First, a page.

Linda Lee — My personal bridge blog

Twenty Years of MPP

Before Master Point Press

Sometime in the early 90’s I had an idea (always dangerous, if you ask Ray) that it would be nice if Canada had a national bridge magazine.  My thought was that we would try to break even while producing a quality magazine and making it available from coast to coast. I always come up with the ideas but it is up to Ray to make them happen! Somehow he agreed and we set up a committee which included us, Maureen Culp and various others from time to time over the next few years (Diane Bryan, Shelagh Paulsen, Ron Bishop and John Gowdy, among others).

Ray’s idea was that we would give the magazine away at bridge clubs and that the printing and distribution would be paid for through advertising. All our writers and other workers would be volunteers to keep costs down. We started local in the greater Toronto area. We asked fellow bridge players to provide articles. We called the magazine Canadian Master Point. The advertising was initially most from bridge clubs, teachers and tournaments. Over time we were able to reach bridge players coast to coast. It’s fun even now to reread some the articles we published — you can see them by downloading the magazines from Still free!

Ray Takes the Leap

It was a small step from a magazine to books, and indeed, our first books came out of the magazine — Mary Paul’s Partnership Bidding and David Silver’s Tales out of School. We called the company ‘Master Point Press’, without giving it much thought, as basically it was a hobby. One early book was There Must Be A Way by Andrew Diosy, which came out in 1995. I remember this book very well because I wrote the published version, after figuring out how to present Andrew’s quite brilliant problems and solutions in just the right manner.  I loved the hands. They made you think about bridge in a different way: hence the title, a pun of sorts. At the time we had a condo in the Miami area, on gorgeous grounds overlooking the Intercoastal. Every day I would write up my quota of hands and then linger in the sunshine.  One week I had to do a gig teaching computer project management in cities across Canada. It was a bit startling to leave warm sunny Miami and fly to subzero Edmonton. I still like this book a lot. It may not have a fancy cover but it will change your bridge “vision”.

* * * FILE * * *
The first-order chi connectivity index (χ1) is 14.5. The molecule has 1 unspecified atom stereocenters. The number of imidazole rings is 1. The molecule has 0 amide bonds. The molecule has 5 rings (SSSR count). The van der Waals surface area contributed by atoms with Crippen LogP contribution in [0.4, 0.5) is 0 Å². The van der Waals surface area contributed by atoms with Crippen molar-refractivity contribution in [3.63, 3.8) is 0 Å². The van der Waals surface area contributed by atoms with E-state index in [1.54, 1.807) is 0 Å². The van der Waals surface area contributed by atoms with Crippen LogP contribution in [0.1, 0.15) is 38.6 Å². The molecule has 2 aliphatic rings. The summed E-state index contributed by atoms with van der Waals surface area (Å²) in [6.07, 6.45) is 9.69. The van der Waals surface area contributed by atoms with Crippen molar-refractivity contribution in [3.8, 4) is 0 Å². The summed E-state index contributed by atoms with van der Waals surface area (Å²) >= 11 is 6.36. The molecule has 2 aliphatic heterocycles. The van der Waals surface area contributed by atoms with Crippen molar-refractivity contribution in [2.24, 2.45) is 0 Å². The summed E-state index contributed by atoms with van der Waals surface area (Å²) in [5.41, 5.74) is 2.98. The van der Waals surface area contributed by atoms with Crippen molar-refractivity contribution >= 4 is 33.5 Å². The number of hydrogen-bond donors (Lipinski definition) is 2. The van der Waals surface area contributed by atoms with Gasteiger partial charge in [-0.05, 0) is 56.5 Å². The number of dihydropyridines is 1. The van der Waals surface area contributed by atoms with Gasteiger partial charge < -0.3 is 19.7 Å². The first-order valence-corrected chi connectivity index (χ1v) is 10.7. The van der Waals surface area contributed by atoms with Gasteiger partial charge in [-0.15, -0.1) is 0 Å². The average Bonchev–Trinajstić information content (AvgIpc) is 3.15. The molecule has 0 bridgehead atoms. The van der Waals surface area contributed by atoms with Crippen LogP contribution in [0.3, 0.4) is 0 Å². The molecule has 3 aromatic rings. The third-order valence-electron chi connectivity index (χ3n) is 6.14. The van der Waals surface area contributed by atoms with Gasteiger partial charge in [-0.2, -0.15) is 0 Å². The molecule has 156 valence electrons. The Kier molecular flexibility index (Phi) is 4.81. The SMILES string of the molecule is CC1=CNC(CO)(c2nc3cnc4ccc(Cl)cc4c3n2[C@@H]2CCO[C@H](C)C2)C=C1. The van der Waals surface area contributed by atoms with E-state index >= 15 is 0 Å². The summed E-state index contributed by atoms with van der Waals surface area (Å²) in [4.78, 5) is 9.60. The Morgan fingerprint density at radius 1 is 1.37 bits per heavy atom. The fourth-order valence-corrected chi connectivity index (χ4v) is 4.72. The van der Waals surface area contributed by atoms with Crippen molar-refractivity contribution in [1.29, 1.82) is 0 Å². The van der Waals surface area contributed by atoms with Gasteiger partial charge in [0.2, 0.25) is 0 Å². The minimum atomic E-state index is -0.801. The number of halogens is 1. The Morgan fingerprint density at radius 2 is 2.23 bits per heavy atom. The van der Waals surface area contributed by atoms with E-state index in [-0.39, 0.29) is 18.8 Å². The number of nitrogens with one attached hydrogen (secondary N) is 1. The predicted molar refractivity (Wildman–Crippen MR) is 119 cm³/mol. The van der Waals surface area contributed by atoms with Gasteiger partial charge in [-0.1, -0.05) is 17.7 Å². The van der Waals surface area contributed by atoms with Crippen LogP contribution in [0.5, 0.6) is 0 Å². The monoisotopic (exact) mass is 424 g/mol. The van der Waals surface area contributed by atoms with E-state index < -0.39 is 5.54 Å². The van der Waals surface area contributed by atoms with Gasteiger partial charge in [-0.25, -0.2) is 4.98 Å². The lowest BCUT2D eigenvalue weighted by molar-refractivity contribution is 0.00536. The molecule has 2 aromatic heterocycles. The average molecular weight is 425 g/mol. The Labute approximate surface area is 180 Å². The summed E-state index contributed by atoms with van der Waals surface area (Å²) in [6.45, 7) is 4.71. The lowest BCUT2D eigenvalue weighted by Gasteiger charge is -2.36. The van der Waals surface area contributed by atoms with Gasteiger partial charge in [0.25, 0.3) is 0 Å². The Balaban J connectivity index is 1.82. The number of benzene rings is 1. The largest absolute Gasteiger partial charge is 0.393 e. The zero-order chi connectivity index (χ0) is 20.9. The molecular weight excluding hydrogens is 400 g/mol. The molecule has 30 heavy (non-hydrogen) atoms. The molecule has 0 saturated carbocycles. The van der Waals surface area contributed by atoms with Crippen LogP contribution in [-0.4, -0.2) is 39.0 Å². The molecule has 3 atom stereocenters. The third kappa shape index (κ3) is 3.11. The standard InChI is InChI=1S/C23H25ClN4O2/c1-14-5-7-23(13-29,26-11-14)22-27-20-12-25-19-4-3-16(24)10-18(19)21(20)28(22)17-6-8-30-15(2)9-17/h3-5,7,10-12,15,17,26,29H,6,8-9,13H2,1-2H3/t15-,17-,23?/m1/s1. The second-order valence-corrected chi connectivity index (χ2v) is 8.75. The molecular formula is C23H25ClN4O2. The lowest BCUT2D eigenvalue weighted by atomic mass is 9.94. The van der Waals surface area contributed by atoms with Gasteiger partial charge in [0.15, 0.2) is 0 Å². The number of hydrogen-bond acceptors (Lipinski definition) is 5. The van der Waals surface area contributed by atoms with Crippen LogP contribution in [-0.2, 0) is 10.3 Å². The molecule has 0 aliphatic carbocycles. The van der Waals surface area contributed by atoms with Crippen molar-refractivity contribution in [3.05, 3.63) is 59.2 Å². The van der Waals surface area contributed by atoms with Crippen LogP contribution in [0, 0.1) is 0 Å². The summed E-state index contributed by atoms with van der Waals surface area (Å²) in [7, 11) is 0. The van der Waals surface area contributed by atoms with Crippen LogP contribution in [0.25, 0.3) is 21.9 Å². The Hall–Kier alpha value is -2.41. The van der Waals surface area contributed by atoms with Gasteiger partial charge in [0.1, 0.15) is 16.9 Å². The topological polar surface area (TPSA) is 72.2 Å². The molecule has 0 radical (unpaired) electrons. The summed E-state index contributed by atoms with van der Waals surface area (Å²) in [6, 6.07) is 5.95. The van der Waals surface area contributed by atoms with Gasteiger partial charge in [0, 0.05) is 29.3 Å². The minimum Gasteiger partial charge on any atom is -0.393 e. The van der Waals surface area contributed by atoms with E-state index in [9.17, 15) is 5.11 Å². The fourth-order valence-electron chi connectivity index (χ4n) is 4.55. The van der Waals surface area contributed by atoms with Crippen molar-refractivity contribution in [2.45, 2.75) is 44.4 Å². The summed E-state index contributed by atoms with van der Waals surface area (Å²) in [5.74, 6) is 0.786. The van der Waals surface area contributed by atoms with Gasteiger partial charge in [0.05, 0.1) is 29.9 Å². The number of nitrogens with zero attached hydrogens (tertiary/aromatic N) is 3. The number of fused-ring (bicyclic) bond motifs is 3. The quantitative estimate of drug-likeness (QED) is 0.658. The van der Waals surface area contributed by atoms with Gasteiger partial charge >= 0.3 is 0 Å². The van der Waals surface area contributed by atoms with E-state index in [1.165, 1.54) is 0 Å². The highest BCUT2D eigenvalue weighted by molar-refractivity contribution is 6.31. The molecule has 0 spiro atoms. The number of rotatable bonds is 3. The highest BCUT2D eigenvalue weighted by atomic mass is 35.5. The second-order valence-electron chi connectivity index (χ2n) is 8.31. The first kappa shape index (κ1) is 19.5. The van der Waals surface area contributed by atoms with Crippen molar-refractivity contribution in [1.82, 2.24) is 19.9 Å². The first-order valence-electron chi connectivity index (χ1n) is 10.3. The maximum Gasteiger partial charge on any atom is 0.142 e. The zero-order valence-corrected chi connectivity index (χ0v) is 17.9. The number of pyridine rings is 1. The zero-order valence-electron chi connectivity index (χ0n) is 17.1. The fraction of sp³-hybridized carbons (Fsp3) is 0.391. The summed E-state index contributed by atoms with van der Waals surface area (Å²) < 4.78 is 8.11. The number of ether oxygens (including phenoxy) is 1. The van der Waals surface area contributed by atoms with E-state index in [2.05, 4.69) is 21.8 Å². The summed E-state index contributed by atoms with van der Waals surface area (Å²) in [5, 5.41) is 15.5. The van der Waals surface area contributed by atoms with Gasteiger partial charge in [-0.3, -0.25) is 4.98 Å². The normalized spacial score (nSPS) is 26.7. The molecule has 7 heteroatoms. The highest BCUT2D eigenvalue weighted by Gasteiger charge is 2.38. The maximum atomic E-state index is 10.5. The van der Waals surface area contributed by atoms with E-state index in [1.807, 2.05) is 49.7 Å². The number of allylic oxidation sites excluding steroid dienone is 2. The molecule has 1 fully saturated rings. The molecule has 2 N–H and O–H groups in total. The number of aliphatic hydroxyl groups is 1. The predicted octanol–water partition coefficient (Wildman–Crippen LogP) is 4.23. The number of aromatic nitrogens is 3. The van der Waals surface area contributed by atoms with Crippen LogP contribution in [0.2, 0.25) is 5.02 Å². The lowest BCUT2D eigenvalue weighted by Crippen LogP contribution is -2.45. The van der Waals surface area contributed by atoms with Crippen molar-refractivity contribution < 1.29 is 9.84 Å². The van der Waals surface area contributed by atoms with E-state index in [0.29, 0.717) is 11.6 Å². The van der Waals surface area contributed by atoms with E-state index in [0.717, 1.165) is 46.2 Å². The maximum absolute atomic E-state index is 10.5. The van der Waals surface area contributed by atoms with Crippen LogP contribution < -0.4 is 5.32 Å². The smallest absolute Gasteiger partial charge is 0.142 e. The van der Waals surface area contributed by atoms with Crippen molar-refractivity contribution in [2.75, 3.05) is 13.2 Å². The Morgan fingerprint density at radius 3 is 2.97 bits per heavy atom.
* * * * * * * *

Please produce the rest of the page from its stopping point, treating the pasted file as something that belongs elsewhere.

In 1996 Ray was president of the Canadian arm of a multinational book publishing company. But this was a time (it probably still is) where publishing companies were consolidating and in one such consolidation Ray got a buy-out. The kids were grown up and I had a good job as a computer consultant. Ray thought about what he wanted to do – he was fed up with the corporate life. He wanted to run his own business. He was and still is a wonderful editor and a fine bridge player. Ergo, a bridge publishing company. At this time there were quite a few companies publishing bridge books but that didn’t stop Ray.

New York New York

So Ray started actively trying to acquire new authors and titles, while at the same improving the sales of our existing half dozen books.  About this time I read an article about a ‘micropublisher’ in British Columbia. Their little business was selling about $25,000 worth of books a year (or something like that). I thought this was funny so I mentioned it to Ray. He didn’t think it was quite so funny and asked me how much I thought we were making. Gulp!

It was time to spread to the Big Apple. From his corporate publishing days Ray was close friends with a book marketing maven, Karen Strauss, who had set up her own business. She agreed to take Ray on and market his books in the US. She also introduced us to Lyle Stuart. Lyle was a book publisher and distributor who specialized in books on gambling and other even more borderline illegal activities (The Anarchists’s Cookbook was his lead title). He was the kind of guy who liked to thumb his nose at authority and was always involved in lawsuits. Lyle took us on. He provided warehousing and distribution in the US. He also gave us one terrific piece of advice… no cheap covers. Covers sell books, spend money on them, make them look good. Lyle later on tried to buy our company and even later stiffed us for a bunch of money. That was Lyle.

The Big Time

Ray says that two books made the company. The first was 25 Conventions You Should Know by Barbara Seagram and Marc Smith. Well, they wrote it, yes, but the real star of this book was my mother, Toby. Toby loved bridge and played every week (usually twice) with her bridge group. They played for money — half went to savings and half went to the winner and runner-up. This could amount to as much as $5 I think. Years later the savings money paid for a cruise for the entire group. Often when my mother was playing I would get a call asking me about a bridge convention. “What are the responses to Jacoby 2NT?” or “What do I do when partner opens a weak two?” she would ask. We could see that there was a market for a beginner level book on conventions and put together the writing team. 25 Conventions has been translated into many languages and remains the best selling bridge book of the modern era.